# howitzer

When howitzers are since the 19th century guns of the artillery referred to in both the upper and the lower angle group can shoot and thereby from the field guns and mortars differ. As with cannons, howitzers can be used to fight targets with direct aiming ( flat fire ).

Video of a M777 howitzer in action in Afghanistan
Heavy field howitzer 18 , caliber 15 cm, German standard gun up to 1945 (here without protective shield)
Soviet ISU-152

## Possible uses

Since howitzers fire with a separate charge ( grenade and propellant charge , for example 1st to 6th charge), the required range can be achieved by raising the barrel and selecting the propellant charge accordingly. When fighting hard targets such as bunkers with direct aiming, the largest propellant charge is selected. Because the stronger the propellant charge, the longer the projectile trajectory and the higher the muzzle velocity ( ) and the target ballistic effect or penetration power . ${\ displaystyle v_ {0}}$

As part of the further development of the guns, field guns were also developed that can fire in the lower and upper angle group (e.g. M107 cannon ).

For indirect fire , a forward observer (VB) or artillery observer is required to observe the target area and direct the artillery fire .

## Name development

• Originally a stone rifle for bombarding living forces in the field (used as early as 1410 in the Battle of Tannenberg by the army of the Teutonic Order ).
• First as "auf (e) niz", Czech. "Houfnice", (from "houf" = slaughterhouse for the goal), in German it was first Hauffnitz , Italian obice . First mentioned in a document in the 15th century, it was used in the Hussite Wars (1419–1436) as a (field) protection from the wagon castle against the tactical formation "heaps" (see, for example, heap of violence ); rather through their acoustic effect on the horses than through their accuracy and projectile effect to "break up" the orderly battle formation.
• It was assigned to the main rifles .
• In the 18th century, the howitzer was not only used to describe the gun, but also its projectile. Howitzers were "thrown" into a city.
• The designation howitzer was then applied to the multi-purpose guns that were created in the 19th century.

In Europe, the first so-called howitzers (with a smooth barrel of medium length) appeared in Germany and Italy in the 15th century. They were used to fire stone cartridges and , from the second half of the 17th century, grenades filled with explosives. Howitzers existed in Russia from the middle of the 17th century, they were called Gakownizy , Gaufnizy (Gafunizy) .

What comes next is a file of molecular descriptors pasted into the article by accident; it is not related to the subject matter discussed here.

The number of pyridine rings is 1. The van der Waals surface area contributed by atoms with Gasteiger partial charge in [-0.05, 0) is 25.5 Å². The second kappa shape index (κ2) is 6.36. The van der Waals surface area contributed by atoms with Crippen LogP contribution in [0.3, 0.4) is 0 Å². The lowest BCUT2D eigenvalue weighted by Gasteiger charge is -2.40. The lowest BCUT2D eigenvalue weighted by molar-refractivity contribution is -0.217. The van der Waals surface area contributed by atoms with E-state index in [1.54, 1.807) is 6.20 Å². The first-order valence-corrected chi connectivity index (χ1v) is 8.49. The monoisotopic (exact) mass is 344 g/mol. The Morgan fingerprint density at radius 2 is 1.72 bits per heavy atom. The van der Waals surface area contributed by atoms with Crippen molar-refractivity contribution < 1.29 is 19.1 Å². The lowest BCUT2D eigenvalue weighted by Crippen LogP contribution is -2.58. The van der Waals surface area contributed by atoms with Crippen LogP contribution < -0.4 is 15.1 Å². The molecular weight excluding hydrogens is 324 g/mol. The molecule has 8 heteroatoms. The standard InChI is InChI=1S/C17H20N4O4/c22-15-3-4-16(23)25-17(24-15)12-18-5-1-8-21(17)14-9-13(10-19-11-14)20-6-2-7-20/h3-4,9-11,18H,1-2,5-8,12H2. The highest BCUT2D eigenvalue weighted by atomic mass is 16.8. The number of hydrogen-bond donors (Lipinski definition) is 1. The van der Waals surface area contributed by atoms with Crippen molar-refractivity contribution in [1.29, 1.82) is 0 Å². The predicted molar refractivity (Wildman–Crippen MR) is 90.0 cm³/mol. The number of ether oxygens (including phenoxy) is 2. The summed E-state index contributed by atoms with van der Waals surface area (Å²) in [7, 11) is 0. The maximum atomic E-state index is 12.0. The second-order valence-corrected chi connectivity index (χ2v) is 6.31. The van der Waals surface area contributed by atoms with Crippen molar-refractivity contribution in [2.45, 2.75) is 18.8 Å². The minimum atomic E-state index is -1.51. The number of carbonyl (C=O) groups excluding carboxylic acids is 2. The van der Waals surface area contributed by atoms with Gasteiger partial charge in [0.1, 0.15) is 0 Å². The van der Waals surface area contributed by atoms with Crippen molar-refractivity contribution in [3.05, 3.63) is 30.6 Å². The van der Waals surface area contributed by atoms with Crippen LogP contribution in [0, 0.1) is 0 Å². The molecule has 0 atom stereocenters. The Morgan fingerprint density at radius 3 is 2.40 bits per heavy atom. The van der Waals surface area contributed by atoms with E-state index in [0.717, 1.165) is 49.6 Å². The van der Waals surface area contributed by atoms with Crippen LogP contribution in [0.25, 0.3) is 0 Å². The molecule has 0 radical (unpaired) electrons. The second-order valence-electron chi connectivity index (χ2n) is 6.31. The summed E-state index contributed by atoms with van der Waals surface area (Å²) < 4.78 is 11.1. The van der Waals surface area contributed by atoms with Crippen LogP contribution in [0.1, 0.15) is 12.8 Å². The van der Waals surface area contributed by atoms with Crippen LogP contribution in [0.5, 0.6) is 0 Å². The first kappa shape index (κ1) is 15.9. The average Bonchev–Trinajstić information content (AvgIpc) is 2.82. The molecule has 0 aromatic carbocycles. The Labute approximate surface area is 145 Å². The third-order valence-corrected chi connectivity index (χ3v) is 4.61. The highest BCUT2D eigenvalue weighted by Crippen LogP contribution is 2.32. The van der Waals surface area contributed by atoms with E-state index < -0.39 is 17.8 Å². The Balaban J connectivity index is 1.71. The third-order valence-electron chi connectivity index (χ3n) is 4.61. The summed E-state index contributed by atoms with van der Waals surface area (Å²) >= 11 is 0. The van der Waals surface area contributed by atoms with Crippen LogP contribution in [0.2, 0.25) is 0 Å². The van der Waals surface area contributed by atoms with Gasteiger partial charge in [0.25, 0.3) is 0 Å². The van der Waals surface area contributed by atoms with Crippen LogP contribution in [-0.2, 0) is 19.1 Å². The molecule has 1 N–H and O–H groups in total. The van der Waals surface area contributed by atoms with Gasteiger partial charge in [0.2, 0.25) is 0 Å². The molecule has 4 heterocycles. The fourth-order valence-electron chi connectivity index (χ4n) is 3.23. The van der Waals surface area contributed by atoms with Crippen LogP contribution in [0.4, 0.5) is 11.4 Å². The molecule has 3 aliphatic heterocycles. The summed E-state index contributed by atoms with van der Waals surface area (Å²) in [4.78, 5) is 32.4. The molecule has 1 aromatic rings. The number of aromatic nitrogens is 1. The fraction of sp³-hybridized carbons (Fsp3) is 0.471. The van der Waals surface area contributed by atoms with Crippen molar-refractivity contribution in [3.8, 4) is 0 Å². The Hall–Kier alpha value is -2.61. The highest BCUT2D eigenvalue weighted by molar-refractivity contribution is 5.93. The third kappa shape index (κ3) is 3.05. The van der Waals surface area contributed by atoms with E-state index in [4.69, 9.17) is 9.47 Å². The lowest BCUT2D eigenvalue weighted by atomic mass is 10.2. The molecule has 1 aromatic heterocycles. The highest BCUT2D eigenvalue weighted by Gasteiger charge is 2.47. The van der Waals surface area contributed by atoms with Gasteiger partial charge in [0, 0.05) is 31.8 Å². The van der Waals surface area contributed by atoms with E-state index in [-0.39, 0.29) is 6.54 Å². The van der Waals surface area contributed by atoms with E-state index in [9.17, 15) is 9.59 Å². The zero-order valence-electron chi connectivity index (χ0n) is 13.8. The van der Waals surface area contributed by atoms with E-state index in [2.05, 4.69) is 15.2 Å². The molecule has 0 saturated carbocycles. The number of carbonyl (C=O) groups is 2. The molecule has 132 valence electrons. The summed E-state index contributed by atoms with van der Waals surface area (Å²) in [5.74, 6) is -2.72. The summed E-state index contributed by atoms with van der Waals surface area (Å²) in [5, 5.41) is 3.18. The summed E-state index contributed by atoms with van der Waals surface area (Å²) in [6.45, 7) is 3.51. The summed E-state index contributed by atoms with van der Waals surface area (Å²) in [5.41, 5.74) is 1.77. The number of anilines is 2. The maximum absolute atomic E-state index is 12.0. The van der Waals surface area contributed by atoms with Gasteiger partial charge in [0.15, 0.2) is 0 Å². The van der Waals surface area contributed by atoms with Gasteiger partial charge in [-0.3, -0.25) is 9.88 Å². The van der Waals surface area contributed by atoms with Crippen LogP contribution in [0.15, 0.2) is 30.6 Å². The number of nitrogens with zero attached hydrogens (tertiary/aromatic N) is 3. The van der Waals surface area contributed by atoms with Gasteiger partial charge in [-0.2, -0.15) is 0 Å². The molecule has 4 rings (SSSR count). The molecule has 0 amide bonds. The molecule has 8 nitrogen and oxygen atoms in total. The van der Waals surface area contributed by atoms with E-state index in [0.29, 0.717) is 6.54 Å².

## Special designs

Screw cap of the self-propelled howitzer M 109 (US version)
French howitzer system CAESAR

Field howitzers are mounted on carriages that are pulled by tractors and are part of the field artillery . Not much has changed here since the introduction of this type of gun; The principle is still the same. There are special versions such as collapsible mountain howitzers and light guns that can be air-loaded . Some guns such as the FH 155-1 have an auxiliary motor in order to be able to change position independently.

Armored howitzers, such as the M7 Priest or the German self-propelled howitzer Wespe, were used as early as the Second World War . This type of gun is now known by the Bundeswehr as a self-propelled howitzer and belongs to the armored artillery . In the Soviet Union and among its allies, as well as in their successor states, the term self-propelled gun is used for this . Are called in the English language, self-propelled howitzers self propelled howitzer . The turret into which the gun is integrated protects the crew and the gun from the elements and from shrapnel. The advantage over towed howitzers is the ability to change positions quickly, which is particularly important when the armed forces are advancing rapidly.

Since these guns are expensive, many countries also use towed howitzers or construct howitzers with wheeled chassis. For example, France developed an unarmored self-propelled howitzer, CAESAR , on a truck chassis.

Examples

Field artillery, self-propelled gun (SF) chain

Field artillery, rifled guns

Self-propelled howitzers